The third and latest iteration of the summer blended module Step up to Postgraduate Study in Arts is drawing to a close (today is the second deadline or as we like to say, 'assessment opportunity', for students to submit the assessments, so there will still be marking to do). This year we signed up over 70 students, so the module continues to grow year on year, though of course as it is a free and non-credit bearing module, some people sign up but don't really get engaged with it. And on one level that's fine, because nothing about this is compulsory, but on another, it's a shame, because the feedback we are getting from the students who do work their way through the module, whether they complete everything, or just have a go at certain topics, is that they are gaining insights into academic skills and gaining confidence to begin their new chapter as postgrad students. 

It would have been great to have had a module like this available when I was starting my MA (back in the mid 90s!). But then, reflecting on that makes me think how much higher education has changed in the intervening decades - for example, as part of Step Up we encourage students to evaluate and develop their information and digital literacies, and to interrogate the concept of plagiarism by deliberately plagiarizing, as well as writing an unplagiarized version, and submitting both versions to Turnitin. And of course, the module is studied almost completely online (though supported by two engaging face-to-face events). For these reasons the module has been recognized by Jisc as an exemplar in preparing and supporting students to study successfully with digital technologies (see: 

Sunday 28 June 2015

Open Data as OER update

A few months ago (and yet, somehow, only a couple of posts ago, 'here'!), I posted the link to a piece I co-wrote for the Open Education Working Group blog with Javiera Atenas and Ernesto Priego considering the potential of open data to be used as open educational resources. We shared a survey and we got some responses.

Javiera and I spoke at the 7th Open Education Working Group call on the topic and introduced our proposal to gather case studies of pedagogic practice in this area.

See also:
Minutes and recording from the call
Reflections on the call from Lorna Campbell

Thursday 16 April 2015

Crowdsourcing Quality in Open Education

How can we assure quality in the context of Open Education? This question lies at the heart of the challenge of gaining mainstream acceptance of open content. It perhaps brings to mind the idea of some kind of gatekeeping process that would vet content before it is released for 'consumption' - sort of the way academic peer review is supposed to work. But there are questions over the efficacy and sustainability of the traditional peer review model, even for research publications.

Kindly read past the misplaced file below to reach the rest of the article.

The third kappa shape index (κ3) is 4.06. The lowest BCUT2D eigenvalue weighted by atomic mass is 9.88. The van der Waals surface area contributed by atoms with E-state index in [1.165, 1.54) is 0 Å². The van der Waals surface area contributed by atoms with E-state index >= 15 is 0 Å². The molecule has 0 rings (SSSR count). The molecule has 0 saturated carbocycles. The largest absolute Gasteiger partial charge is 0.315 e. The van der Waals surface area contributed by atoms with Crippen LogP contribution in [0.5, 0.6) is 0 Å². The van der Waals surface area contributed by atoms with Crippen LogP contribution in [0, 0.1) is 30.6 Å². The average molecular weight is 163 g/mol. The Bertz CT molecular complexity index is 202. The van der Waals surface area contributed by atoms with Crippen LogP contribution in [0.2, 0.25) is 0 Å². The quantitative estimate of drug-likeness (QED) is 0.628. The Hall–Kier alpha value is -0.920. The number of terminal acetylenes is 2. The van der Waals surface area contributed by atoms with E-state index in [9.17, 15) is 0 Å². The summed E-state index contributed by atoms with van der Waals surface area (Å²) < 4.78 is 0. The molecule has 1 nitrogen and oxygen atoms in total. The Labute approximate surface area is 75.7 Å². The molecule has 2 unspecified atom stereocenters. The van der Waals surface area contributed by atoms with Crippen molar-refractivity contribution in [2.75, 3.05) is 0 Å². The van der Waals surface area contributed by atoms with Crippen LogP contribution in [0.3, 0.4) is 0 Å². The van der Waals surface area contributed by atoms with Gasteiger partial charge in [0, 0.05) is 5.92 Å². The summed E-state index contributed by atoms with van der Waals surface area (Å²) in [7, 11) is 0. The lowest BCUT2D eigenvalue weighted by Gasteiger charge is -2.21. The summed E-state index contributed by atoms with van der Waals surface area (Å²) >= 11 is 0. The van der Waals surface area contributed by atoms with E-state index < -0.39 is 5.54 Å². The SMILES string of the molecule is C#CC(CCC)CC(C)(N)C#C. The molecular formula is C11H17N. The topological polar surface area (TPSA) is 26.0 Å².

Traditional peer review is labour intensive, relying on a donation of free labour/time from reviewers (and academic time seems to become an ever scarcer resource). Crucially, it also operates in a 'closed' space, where authors and reviewers are anonymised, and editors pass messages back and forth, eventually resulting in a finished product which may later be cited, and possibly (but not necessarily!) freely distributed, but most likely never revised or updated. 

It appears inadvisable to transplant this model into an open space, where open licenses encourage reuse and modification (rather than simply consumption). Never mind the question of who exactly would be sourcing and providing the labour to peer review these open learning resources. Instead Javiera Atenas and I, in a new post for Open Education Europa, suggest that we must leverage openness itself, taking advantage of open educational practices to improve the quality of open content.

Our post about this is here: 

Crowdsourcing Quality (Or, Why Openness Matters)

Friday 10 April 2015

Open Data as OER: Blog Post and Survey

Recently in conjunction with Open Education Week, the Open Education blog over at Open Knowledge featured a guest post by Javiera Atenas, Ernesto Priego and me, in which we propose that Open Data is under-explored as an educational resource. See:

The piece ends with a link to a very short survey, through which we are trying to capture examples of OD as OER use. Many thanks to everyone who already completed the survey - please do/share if you haven't!